Symud i'r prif gynnwys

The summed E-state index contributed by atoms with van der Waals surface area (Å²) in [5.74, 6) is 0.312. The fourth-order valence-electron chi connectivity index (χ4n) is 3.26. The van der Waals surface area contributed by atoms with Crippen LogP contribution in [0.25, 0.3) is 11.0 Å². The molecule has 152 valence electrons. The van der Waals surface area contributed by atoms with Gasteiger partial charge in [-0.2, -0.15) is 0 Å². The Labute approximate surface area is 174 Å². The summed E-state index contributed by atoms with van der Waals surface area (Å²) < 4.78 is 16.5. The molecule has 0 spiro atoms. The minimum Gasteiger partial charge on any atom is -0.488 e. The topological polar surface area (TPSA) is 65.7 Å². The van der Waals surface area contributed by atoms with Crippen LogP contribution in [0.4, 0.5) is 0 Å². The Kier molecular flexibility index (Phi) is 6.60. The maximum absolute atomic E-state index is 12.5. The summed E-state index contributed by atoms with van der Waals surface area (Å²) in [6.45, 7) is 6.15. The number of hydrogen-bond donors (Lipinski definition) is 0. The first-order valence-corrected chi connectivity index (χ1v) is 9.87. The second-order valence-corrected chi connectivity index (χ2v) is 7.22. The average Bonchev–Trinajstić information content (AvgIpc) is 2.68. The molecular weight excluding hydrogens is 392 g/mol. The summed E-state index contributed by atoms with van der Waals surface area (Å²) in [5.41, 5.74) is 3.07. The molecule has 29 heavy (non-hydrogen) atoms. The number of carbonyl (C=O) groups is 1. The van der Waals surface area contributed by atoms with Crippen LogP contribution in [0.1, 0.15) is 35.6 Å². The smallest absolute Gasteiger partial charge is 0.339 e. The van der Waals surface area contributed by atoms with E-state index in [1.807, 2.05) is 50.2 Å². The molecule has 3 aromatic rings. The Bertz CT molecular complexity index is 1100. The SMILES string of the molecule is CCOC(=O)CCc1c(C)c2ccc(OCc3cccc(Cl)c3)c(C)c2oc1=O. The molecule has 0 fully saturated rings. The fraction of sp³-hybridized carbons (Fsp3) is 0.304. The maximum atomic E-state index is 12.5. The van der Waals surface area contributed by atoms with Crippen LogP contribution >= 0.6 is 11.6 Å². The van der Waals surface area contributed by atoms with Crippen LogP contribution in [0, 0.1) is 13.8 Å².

LONGUEVILLE JONES AND WELSH EDUCATION: THE NEGLECTED CASE OF A VICTORIAN H.M.I.* IN 1848 the Rev. Harry Longueville Jones was appointed Her Majesty's Inspector of Church schools in Wales. He was the first schools' inspector to be appointed for Wales as a whole, though he was constrained to work within the religious framework of the provision of education in the first half of the nineteenth century. He was to make an impact on the principality in three ways-first, by refuting many of the educational findings of the commissioners of 1847; secondly, by advocating the adoption of bilingual teaching methods in schools throughout Wales; and, thirdly, by using his annual reports to emphasise the distinctive educational needs of the country. In the event, because of the influences that dominated the education system in the 1850s and 1860s, he failed to accomplish much of lasting significance in his professional life. Appointed in 1848 by Kay-Shuttleworth, secretary to the Committee of the Privy Council on Education, Jones was to see his patron forced by ill health to resign in just over a year, to be succeeded by R. R. W. Lingen, one of the 1846 commissioners, who had no understanding or appreciation of an unique Welsh identity. As a result of his failure to make a more positive impact on policy under Lingen's regime, Jones has been well- nigh forgotten in Welsh educational history, and the nonconformist interpretation which has dominated that history has further tended to erase his memory. The aim of this study is to reassess his work as an educationist who had developed a distinctive concept of Wales's needs as early as the middle years of the nineteenth century. Jones's appointment resulted from a meeting of a deputation of three churchmen-Bishops Thirlwall and Short, and Sir Thomas Phillips-with Earl Grey, the Lord President of the Council in 1848. As a constituted deputation of the National Society's Welsh Education Committee, their object was to press Grey to adopt a number of measures 'to improve and extend instruction in Wales'. Their meeting took place in the atmosphere of crisis Mlinutes of the) Clommitte of] Ciouncil] (1847-48), pp. xlvii-xlix. I should like to record my gratitude to the British Academy for the generous financial assistance in support of the research on which this article is partly based. I should also like to thank Professor J. R. Webster, Mr. T. M. Bassett, Dr. B. L. Davies and Dr. W. P. Griffith for their readiness to discuss this article with me and for their valuable suggestions.